Ding Yanyuhang photo c/o FIBA.com (used with permission)
Not many people outside of Asia have heard of Ding Yanyuhang, but he's a big deal in China. The 6’7” guard-forward is just 23-years-old, but he has already been named Most Valuable Player in the Chinese Basketball Association (CBA). That happened this past 2016-2017 season as Ding averaged 24.6 points, 5.2 rebounds, and 2.6 assists per game for the Shandong Golden Stars. He also hit 2.1 triples per outing, stretching opposing defenses and regularly giving foes a ton of headaches.
Like most Chinese prodigies, Ding first played for Shandong back in 2011 when he was just 18-years-old, so he's not exactly a greenhorn. He has had extensive experience playing against bigger and older cagers, while also having seen action for the Chinese national team on a few occasions. Ding first played for the national youth team in the 2009 FIBA Asia U16 Championship, averaging a modest 4.6 points per game. He missed the 2010 FIBA U17 World Championship, but returned to the international stage in the 2015 FIBA Asia Championship, where he was instrumental in helping the Chinese reclaim the Asian crown after beating the Philippines in the Final, 78-67.
Ding hasn't wowed international audiences yet, mainly because he has always taken a backseat to guys like Yi Jianlian, Guo Ailun, and Zhou Qi, but after his MVP season in the CBA, many expect Ding to take on a bigger role for China, especially since he is the biggest name on their "Red" roster, which will see action in all international tournaments this year.
Enter the Mavericks and their Summer League offer, as reported by the Dallas Morning News. This is an apparent stab by Dallas owner Mark Cuban to once again tap the rich Asian basketball market, and inviting the MVP of the continent's most competitive pro league seems a no-brainer. No less than NBA Commissioner Adam Silver would welcome this development, especially after noting how there are no bona fide Chinese players currently in the Association.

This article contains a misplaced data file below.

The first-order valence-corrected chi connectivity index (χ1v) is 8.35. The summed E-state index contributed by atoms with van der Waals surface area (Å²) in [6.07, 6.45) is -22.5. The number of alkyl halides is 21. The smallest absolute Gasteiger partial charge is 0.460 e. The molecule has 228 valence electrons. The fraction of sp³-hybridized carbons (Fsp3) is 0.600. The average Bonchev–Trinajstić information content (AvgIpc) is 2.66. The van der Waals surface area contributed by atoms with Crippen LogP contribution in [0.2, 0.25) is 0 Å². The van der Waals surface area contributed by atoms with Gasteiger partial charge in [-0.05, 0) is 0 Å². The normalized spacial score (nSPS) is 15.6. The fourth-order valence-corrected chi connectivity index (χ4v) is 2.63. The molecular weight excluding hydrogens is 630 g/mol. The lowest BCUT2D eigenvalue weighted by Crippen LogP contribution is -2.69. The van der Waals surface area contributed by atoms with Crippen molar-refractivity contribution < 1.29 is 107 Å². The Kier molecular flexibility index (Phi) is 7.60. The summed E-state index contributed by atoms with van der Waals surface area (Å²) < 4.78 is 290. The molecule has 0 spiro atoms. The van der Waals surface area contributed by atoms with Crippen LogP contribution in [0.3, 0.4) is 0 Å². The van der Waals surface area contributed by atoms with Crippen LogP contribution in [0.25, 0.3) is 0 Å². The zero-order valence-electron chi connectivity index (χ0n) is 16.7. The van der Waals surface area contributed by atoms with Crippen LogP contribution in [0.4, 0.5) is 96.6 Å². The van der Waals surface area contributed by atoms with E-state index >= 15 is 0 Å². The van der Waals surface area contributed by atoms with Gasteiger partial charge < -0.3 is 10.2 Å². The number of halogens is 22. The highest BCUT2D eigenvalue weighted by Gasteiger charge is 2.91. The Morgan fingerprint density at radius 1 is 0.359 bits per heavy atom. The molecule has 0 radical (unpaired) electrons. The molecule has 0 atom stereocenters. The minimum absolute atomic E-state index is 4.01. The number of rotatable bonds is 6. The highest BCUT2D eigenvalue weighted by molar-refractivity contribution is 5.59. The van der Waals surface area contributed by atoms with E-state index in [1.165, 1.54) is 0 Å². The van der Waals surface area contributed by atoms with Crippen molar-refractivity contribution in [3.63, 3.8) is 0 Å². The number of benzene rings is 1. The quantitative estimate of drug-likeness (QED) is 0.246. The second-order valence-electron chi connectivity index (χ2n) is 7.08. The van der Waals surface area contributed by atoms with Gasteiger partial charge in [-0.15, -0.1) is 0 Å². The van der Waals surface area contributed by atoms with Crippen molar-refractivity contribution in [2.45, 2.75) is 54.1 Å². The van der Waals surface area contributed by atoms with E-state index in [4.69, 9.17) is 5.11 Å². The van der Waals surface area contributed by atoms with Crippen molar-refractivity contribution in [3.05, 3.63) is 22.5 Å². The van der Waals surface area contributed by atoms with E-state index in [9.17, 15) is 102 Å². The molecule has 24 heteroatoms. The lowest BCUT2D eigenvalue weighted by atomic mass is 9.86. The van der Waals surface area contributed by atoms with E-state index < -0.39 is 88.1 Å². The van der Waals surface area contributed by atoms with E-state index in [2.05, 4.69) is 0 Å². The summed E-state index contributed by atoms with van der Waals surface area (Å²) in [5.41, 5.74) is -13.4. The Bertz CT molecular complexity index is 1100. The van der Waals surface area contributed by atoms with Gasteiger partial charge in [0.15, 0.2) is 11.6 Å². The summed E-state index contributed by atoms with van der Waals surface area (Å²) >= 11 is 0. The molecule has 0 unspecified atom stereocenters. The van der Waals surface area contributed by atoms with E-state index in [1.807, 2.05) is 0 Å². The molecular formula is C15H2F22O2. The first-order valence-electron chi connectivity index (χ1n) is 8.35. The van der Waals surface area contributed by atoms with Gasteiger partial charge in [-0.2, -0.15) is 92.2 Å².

“It frustrates me that there are no Chinese players in the NBA right now,” he told reporters prior to Game One of the 2017 NBA Finals. “There’s probably more basketball being played in China than anywhere else in the world. And more NBA basketball is being watched in China than anywhere else in the world."
This should pave the way for someone like Ding to have a clear shot at making a roster spot, and I wouldn't be shocked in the least if Ding indeed shows up for Dallas's Summer League squad, their training camp, and maybe even a handful of actual games in the regular season. The Chinese market is that lucrative, and Ding, to be quite honest, is good enough to deserve such an opportunity.
He has great size for his position and possesses the skill-set to potentially be a solid contributor for the Mavs. Does he have Yao Ming-star player potential? Eh, maybe not. But is he surely better than, say, Sun Yue, who played for the Lakers? For sure.
Things cannot be formalized until July 1, though, so Cuban himself has not made any official comment.
Still, the buzz is palpable, and I, for one, would love to see Ding on the NBA floor. He won't get you off your seat with his handles or leaping ability, but he is smart enough and steady enough to perhaps earn a roster spot for someone as cerebral as Rick Carlisle and a team like Dallas, which has never really shied away from taking risks.
The views on this page do not necessarily reflect the views of the NBA, its clubs or ABS-CBN Sports.